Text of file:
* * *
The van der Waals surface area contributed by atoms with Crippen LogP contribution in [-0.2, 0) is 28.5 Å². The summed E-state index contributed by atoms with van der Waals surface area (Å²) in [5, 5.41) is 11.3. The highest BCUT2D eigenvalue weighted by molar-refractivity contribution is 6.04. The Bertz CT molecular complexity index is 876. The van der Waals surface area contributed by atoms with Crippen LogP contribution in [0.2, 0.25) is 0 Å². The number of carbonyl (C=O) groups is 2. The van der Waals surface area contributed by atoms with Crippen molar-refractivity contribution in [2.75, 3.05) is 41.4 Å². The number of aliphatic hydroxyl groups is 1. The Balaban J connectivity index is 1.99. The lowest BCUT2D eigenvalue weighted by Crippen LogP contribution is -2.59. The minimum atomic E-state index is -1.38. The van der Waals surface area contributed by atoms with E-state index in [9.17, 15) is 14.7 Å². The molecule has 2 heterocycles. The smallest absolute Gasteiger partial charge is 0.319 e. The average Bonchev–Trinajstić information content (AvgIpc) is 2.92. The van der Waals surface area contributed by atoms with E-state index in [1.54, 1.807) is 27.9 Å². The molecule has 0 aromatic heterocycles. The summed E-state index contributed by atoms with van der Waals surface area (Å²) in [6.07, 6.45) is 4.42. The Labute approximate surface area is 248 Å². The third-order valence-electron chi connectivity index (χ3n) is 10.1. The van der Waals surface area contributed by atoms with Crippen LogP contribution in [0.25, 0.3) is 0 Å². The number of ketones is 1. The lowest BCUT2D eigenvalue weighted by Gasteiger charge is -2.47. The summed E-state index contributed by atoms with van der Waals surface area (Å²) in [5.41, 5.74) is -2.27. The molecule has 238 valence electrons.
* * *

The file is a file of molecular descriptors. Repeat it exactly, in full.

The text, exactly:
The van der Waals surface area contributed by atoms with Crippen LogP contribution in [-0.2, 0) is 28.5 Å². The summed E-state index contributed by atoms with van der Waals surface area (Å²) in [5, 5.41) is 11.3. The highest BCUT2D eigenvalue weighted by molar-refractivity contribution is 6.04. The Bertz CT molecular complexity index is 876. The van der Waals surface area contributed by atoms with Crippen LogP contribution in [0.2, 0.25) is 0 Å². The number of carbonyl (C=O) groups is 2. The van der Waals surface area contributed by atoms with Crippen molar-refractivity contribution in [2.75, 3.05) is 41.4 Å². The number of aliphatic hydroxyl groups is 1. The Balaban J connectivity index is 1.99. The lowest BCUT2D eigenvalue weighted by Crippen LogP contribution is -2.59. The minimum atomic E-state index is -1.38. The van der Waals surface area contributed by atoms with E-state index in [9.17, 15) is 14.7 Å². The molecule has 2 heterocycles. The smallest absolute Gasteiger partial charge is 0.319 e. The average Bonchev–Trinajstić information content (AvgIpc) is 2.92. The van der Waals surface area contributed by atoms with E-state index in [1.54, 1.807) is 27.9 Å². The molecule has 0 aromatic heterocycles. The summed E-state index contributed by atoms with van der Waals surface area (Å²) in [6.07, 6.45) is 4.42. The Labute approximate surface area is 248 Å². The third-order valence-electron chi connectivity index (χ3n) is 10.1. The van der Waals surface area contributed by atoms with Crippen LogP contribution in [0.25, 0.3) is 0 Å². The number of ketones is 1. The lowest BCUT2D eigenvalue weighted by Gasteiger charge is -2.47. The summed E-state index contributed by atoms with van der Waals surface area (Å²) in [5.41, 5.74) is -2.27. The molecule has 238 valence electrons.